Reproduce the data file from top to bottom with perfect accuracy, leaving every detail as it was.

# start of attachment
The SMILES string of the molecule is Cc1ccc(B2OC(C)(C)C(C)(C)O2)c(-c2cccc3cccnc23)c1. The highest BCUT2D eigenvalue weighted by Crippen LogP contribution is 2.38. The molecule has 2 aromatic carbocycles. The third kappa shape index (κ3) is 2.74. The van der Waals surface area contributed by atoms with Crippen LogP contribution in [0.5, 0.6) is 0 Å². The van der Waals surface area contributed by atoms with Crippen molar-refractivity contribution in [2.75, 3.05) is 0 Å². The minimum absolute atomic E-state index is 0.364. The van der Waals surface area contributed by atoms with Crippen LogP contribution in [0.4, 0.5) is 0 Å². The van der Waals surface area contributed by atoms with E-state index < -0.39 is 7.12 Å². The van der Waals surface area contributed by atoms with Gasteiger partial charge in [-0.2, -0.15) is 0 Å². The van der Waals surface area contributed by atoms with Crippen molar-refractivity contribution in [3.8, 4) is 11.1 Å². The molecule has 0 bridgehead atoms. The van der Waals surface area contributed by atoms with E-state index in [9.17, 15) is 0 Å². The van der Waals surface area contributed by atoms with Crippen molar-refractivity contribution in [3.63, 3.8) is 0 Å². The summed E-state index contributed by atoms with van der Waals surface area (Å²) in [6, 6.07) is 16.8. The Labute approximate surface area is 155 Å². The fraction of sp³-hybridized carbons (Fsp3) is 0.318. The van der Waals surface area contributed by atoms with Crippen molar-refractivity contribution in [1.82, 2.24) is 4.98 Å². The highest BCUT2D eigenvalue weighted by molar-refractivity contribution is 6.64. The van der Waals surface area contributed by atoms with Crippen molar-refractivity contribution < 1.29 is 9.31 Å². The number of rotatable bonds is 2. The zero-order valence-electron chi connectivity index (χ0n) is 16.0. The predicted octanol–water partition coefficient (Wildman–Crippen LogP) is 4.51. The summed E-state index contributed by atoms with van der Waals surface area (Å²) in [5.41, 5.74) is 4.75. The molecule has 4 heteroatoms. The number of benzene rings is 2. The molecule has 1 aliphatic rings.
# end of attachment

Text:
The SMILES string of the molecule is Cc1ccc(B2OC(C)(C)C(C)(C)O2)c(-c2cccc3cccnc23)c1. The highest BCUT2D eigenvalue weighted by Crippen LogP contribution is 2.38. The molecule has 2 aromatic carbocycles. The third kappa shape index (κ3) is 2.74. The van der Waals surface area contributed by atoms with Crippen LogP contribution in [0.5, 0.6) is 0 Å². The van der Waals surface area contributed by atoms with Crippen molar-refractivity contribution in [2.75, 3.05) is 0 Å². The minimum absolute atomic E-state index is 0.364. The van der Waals surface area contributed by atoms with Crippen LogP contribution in [0.4, 0.5) is 0 Å². The van der Waals surface area contributed by atoms with E-state index < -0.39 is 7.12 Å². The van der Waals surface area contributed by atoms with Gasteiger partial charge in [-0.2, -0.15) is 0 Å². The van der Waals surface area contributed by atoms with Crippen molar-refractivity contribution in [3.8, 4) is 11.1 Å². The molecule has 0 bridgehead atoms. The van der Waals surface area contributed by atoms with E-state index in [9.17, 15) is 0 Å². The van der Waals surface area contributed by atoms with Crippen molar-refractivity contribution in [3.63, 3.8) is 0 Å². The summed E-state index contributed by atoms with van der Waals surface area (Å²) in [6, 6.07) is 16.8. The Labute approximate surface area is 155 Å². The fraction of sp³-hybridized carbons (Fsp3) is 0.318. The van der Waals surface area contributed by atoms with Crippen molar-refractivity contribution in [1.82, 2.24) is 4.98 Å². The highest BCUT2D eigenvalue weighted by molar-refractivity contribution is 6.64. The van der Waals surface area contributed by atoms with Crippen molar-refractivity contribution < 1.29 is 9.31 Å². The number of rotatable bonds is 2. The zero-order valence-electron chi connectivity index (χ0n) is 16.0. The predicted octanol–water partition coefficient (Wildman–Crippen LogP) is 4.51. The summed E-state index contributed by atoms with van der Waals surface area (Å²) in [5.41, 5.74) is 4.75. The molecule has 4 heteroatoms. The number of benzene rings is 2. The molecule has 1 aliphatic rings.